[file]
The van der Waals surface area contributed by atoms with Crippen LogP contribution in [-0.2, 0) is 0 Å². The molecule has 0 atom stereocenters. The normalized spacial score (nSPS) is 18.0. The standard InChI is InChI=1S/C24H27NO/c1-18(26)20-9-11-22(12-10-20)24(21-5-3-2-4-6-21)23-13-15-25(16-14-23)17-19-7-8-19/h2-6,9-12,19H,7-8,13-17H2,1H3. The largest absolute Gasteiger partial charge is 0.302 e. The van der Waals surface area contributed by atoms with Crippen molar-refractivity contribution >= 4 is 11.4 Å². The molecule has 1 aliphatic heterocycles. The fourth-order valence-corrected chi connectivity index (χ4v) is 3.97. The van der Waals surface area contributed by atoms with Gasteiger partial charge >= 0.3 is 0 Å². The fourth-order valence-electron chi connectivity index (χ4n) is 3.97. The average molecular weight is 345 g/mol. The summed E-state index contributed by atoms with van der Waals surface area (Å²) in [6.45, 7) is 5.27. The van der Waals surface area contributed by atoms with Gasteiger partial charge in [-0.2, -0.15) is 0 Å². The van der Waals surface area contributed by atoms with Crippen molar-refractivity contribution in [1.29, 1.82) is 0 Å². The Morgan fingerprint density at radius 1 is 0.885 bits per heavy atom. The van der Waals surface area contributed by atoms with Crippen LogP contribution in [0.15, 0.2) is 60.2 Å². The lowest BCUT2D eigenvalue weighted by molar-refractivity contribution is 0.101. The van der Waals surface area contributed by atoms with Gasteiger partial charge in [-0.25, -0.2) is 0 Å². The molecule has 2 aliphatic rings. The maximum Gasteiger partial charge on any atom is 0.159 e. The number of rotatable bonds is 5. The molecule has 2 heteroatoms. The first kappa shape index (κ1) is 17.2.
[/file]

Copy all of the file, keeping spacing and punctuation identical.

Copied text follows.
The van der Waals surface area contributed by atoms with Crippen LogP contribution in [-0.2, 0) is 0 Å². The molecule has 0 atom stereocenters. The normalized spacial score (nSPS) is 18.0. The standard InChI is InChI=1S/C24H27NO/c1-18(26)20-9-11-22(12-10-20)24(21-5-3-2-4-6-21)23-13-15-25(16-14-23)17-19-7-8-19/h2-6,9-12,19H,7-8,13-17H2,1H3. The largest absolute Gasteiger partial charge is 0.302 e. The van der Waals surface area contributed by atoms with Crippen molar-refractivity contribution >= 4 is 11.4 Å². The molecule has 1 aliphatic heterocycles. The fourth-order valence-corrected chi connectivity index (χ4v) is 3.97. The van der Waals surface area contributed by atoms with Gasteiger partial charge >= 0.3 is 0 Å². The fourth-order valence-electron chi connectivity index (χ4n) is 3.97. The average molecular weight is 345 g/mol. The summed E-state index contributed by atoms with van der Waals surface area (Å²) in [6.45, 7) is 5.27. The van der Waals surface area contributed by atoms with Gasteiger partial charge in [-0.2, -0.15) is 0 Å². The van der Waals surface area contributed by atoms with Crippen molar-refractivity contribution in [1.29, 1.82) is 0 Å². The Morgan fingerprint density at radius 1 is 0.885 bits per heavy atom. The van der Waals surface area contributed by atoms with Crippen LogP contribution in [0.15, 0.2) is 60.2 Å². The lowest BCUT2D eigenvalue weighted by molar-refractivity contribution is 0.101. The van der Waals surface area contributed by atoms with Gasteiger partial charge in [-0.25, -0.2) is 0 Å². The molecule has 2 aliphatic rings. The maximum Gasteiger partial charge on any atom is 0.159 e. The number of rotatable bonds is 5. The molecule has 2 heteroatoms. The first kappa shape index (κ1) is 17.2.